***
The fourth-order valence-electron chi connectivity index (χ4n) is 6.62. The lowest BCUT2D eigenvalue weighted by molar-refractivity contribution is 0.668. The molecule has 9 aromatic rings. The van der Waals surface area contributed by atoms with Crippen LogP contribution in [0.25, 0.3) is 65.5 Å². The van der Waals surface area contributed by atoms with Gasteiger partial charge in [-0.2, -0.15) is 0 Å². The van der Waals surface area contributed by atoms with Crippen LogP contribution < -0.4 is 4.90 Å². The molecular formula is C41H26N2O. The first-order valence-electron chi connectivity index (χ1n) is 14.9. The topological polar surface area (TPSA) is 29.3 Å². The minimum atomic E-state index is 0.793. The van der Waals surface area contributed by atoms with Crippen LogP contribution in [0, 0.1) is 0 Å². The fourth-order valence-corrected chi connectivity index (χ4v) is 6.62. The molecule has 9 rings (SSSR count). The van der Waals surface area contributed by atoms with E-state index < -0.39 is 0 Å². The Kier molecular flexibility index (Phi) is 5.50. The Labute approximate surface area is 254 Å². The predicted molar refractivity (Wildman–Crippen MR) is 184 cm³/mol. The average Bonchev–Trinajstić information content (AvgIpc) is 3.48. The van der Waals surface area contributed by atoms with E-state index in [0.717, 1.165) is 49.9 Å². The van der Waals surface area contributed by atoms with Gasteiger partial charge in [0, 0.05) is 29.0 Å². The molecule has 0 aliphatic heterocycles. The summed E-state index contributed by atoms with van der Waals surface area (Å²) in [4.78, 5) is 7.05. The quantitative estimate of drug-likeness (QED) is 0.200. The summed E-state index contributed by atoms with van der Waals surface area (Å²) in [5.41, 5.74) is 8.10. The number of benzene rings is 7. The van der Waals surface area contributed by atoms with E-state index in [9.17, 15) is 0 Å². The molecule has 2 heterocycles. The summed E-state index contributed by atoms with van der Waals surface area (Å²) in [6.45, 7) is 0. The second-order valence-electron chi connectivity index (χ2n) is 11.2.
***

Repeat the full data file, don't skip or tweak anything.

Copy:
The fourth-order valence-electron chi connectivity index (χ4n) is 6.62. The lowest BCUT2D eigenvalue weighted by molar-refractivity contribution is 0.668. The molecule has 9 aromatic rings. The van der Waals surface area contributed by atoms with Crippen LogP contribution in [0.25, 0.3) is 65.5 Å². The van der Waals surface area contributed by atoms with Gasteiger partial charge in [-0.2, -0.15) is 0 Å². The van der Waals surface area contributed by atoms with Crippen LogP contribution < -0.4 is 4.90 Å². The molecular formula is C41H26N2O. The first-order valence-electron chi connectivity index (χ1n) is 14.9. The topological polar surface area (TPSA) is 29.3 Å². The minimum atomic E-state index is 0.793. The van der Waals surface area contributed by atoms with Crippen LogP contribution in [0, 0.1) is 0 Å². The fourth-order valence-corrected chi connectivity index (χ4v) is 6.62. The molecule has 9 rings (SSSR count). The van der Waals surface area contributed by atoms with E-state index < -0.39 is 0 Å². The Kier molecular flexibility index (Phi) is 5.50. The Labute approximate surface area is 254 Å². The predicted molar refractivity (Wildman–Crippen MR) is 184 cm³/mol. The average Bonchev–Trinajstić information content (AvgIpc) is 3.48. The van der Waals surface area contributed by atoms with E-state index in [0.717, 1.165) is 49.9 Å². The van der Waals surface area contributed by atoms with Gasteiger partial charge in [0, 0.05) is 29.0 Å². The molecule has 0 aliphatic heterocycles. The summed E-state index contributed by atoms with van der Waals surface area (Å²) in [4.78, 5) is 7.05. The quantitative estimate of drug-likeness (QED) is 0.200. The summed E-state index contributed by atoms with van der Waals surface area (Å²) in [5.41, 5.74) is 8.10. The number of benzene rings is 7. The van der Waals surface area contributed by atoms with E-state index in [9.17, 15) is 0 Å². The molecule has 2 heterocycles. The summed E-state index contributed by atoms with van der Waals surface area (Å²) in [6.45, 7) is 0. The second-order valence-electron chi connectivity index (χ2n) is 11.2.